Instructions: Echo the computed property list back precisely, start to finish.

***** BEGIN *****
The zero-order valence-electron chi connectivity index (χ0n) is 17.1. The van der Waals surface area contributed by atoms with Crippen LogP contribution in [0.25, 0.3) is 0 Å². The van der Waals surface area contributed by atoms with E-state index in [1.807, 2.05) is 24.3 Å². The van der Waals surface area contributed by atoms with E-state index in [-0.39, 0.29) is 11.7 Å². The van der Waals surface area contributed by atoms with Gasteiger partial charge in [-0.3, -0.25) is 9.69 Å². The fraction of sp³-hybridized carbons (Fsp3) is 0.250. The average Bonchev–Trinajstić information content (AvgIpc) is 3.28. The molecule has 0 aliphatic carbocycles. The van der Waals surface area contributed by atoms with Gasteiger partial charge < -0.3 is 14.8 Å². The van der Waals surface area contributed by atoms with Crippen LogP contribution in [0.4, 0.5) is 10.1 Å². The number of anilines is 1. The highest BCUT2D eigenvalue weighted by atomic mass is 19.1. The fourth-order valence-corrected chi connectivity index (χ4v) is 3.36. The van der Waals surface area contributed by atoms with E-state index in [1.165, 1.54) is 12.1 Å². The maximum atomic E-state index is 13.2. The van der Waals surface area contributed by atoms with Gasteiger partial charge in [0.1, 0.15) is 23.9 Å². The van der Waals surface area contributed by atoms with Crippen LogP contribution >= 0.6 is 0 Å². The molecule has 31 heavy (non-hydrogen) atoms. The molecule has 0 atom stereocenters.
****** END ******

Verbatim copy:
The zero-order valence-electron chi connectivity index (χ0n) is 17.1. The van der Waals surface area contributed by atoms with Crippen LogP contribution in [0.25, 0.3) is 0 Å². The van der Waals surface area contributed by atoms with E-state index in [1.807, 2.05) is 24.3 Å². The van der Waals surface area contributed by atoms with E-state index in [-0.39, 0.29) is 11.7 Å². The van der Waals surface area contributed by atoms with Gasteiger partial charge in [-0.3, -0.25) is 9.69 Å². The fraction of sp³-hybridized carbons (Fsp3) is 0.250. The average Bonchev–Trinajstić information content (AvgIpc) is 3.28. The molecule has 0 aliphatic carbocycles. The van der Waals surface area contributed by atoms with Gasteiger partial charge < -0.3 is 14.8 Å². The van der Waals surface area contributed by atoms with Crippen LogP contribution in [0.4, 0.5) is 10.1 Å². The number of anilines is 1. The highest BCUT2D eigenvalue weighted by atomic mass is 19.1. The fourth-order valence-corrected chi connectivity index (χ4v) is 3.36. The van der Waals surface area contributed by atoms with E-state index in [1.165, 1.54) is 12.1 Å². The maximum atomic E-state index is 13.2. The van der Waals surface area contributed by atoms with Gasteiger partial charge in [0.1, 0.15) is 23.9 Å². The van der Waals surface area contributed by atoms with Crippen LogP contribution >= 0.6 is 0 Å². The molecule has 31 heavy (non-hydrogen) atoms. The molecule has 0 atom stereocenters.